Road trips are big in other countries, but in the UK we hardly have the distance to consider our journey a road trip. This summer was different. Living in Somerset our holiday home in Orkney is a very long way away. 705 miles away to be exact! This is a scary figure for anyone, let alone a single parent with two energetic boys and no co-pilot for the trip.
I think most people put me down as insane when I posted this on Facebook, but I knew we could do it and all would be okay. The trip itself was relatively easy. M5 to Birmingham, M6 until the end, a few motorways around Glasgow and Edinburgh, until we hit the A9, which we followed from just north of Edinburgh until we dropped off the end of Scotland at Scrabster. We then had a chilled 90-minutes on the ferry followed by the empty roads of Orkney until Brekkan came into view on the brow of the hill at Swannay.
Usually we fly to Orkney but I needed to take some furniture up and having never done the drive all the way (we usually fly to Inverness and pick up a hire car for the last 150-miles), it seemed the summer with light evenings was far better than a winter trip when darkness creeps in at about 4pm, the roads north of Edinburgh through the Cairngorms can be ‘interesting’ and the ferry from Scrabster can be delayed or cancelled – a disaster after driving 650-miles to find we are stuck on the mainland. So after lots of planning we set off. This planning took time, but was worth the effort and after a few trial runs over shorter distances I think it is finally perfected.
Have an early start
Going on holiday, the kids always wake up early so I make the most of their early start. The day before I try to send them to holiday club or a day with Nana and I clean the house (my OCD rears its face when it comes to going away and leaving a clean house!), load the car and ensure that everything that is going into the car at the last-minute is lined up. There is no messing in the morning. We get up and go, fruit is available for snacking but breakfast is served at our first stop after at least 2 hours on the road.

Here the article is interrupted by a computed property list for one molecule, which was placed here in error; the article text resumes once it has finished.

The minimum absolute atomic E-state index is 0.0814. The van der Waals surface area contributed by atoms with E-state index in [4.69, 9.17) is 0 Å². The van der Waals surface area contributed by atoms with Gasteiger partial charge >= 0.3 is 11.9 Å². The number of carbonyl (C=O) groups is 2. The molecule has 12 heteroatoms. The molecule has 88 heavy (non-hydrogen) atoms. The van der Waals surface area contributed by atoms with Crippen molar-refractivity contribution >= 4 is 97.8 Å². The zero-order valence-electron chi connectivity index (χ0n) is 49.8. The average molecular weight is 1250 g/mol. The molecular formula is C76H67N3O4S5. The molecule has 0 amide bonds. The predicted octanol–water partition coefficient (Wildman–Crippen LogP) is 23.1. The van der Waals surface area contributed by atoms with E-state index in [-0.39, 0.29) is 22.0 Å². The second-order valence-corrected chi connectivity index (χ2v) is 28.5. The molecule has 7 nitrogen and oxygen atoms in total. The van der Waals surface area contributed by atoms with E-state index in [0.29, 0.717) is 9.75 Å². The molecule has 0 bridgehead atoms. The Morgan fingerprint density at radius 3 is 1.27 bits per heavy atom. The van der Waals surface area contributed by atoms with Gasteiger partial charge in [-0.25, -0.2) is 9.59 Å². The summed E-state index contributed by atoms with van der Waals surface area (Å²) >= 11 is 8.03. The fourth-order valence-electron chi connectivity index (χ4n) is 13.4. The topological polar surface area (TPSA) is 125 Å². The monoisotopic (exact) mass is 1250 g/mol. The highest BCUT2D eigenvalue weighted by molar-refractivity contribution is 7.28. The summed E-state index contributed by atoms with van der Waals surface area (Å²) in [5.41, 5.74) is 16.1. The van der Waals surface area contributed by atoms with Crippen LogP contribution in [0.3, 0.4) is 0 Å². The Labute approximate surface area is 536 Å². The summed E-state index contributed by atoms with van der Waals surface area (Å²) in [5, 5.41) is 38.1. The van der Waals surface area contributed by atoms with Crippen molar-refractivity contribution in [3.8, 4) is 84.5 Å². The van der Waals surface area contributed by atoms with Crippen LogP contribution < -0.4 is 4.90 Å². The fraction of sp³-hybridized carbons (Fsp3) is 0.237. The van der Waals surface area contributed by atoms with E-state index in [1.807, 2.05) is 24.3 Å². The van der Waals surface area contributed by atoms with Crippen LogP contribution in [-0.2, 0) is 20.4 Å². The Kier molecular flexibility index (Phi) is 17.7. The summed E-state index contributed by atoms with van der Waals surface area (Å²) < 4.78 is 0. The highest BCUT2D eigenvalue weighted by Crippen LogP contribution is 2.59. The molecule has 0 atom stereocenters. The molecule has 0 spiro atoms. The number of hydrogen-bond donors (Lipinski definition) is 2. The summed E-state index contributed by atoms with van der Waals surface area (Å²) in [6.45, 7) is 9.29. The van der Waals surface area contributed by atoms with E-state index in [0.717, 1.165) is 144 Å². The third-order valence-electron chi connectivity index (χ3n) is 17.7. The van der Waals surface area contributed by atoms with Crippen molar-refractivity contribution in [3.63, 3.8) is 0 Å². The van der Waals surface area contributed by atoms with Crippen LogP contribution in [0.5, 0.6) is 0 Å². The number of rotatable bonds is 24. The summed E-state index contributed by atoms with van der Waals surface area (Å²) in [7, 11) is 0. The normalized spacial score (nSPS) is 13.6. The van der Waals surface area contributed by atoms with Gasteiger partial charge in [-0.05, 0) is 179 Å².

Plan the route
I know the sat nav tells you where to go, but it doesn’t show you where to break the journey. That needs to be planned. I always have the ideal stop with a traffic jam back up (essential if going around Birmingham) and a plan if we have an exceptional run and get well ahead so the times don’t work. I plan to drive for a maximum of 8hours in a day. Beyond this we all start to wilt and I have learnt my lesson from trying to push my luck with distances in the past. As well as having food breaks I always prebook the hotels we need on the journey. The best services in the UK have to be at Gloucester and Tebay. Beautiful farm shop, nice food and lovely surroundings. We could do a day trip just to visit the services.
Leading on from stopping is that boy essential in life of food. Snacks are non-stop but rationed, they never get the whole day’s allowance at the beginning. That would be asking for a sugar rush and starvation by mid-afternoon. Again my pre-planning kicks in and I do half day picnic bags. Snacks, sweets, drinks and fruit all in a bag to be consumed as needed during the day. I have tried all sorts from one big bag for all of us, having the sweets with me and handing them out when the begging gets too much to giving them a big bag and telling them that is it for the two days. Self control is not a bored boys forte, especially when sweets are involved so rations are the way to go. I have one who eats the whole lot in one sitting and one who has squirrel tendencies and saves them for later in the week. When we stop there is always a proper picnic or hot food, the rations are just to keep them going.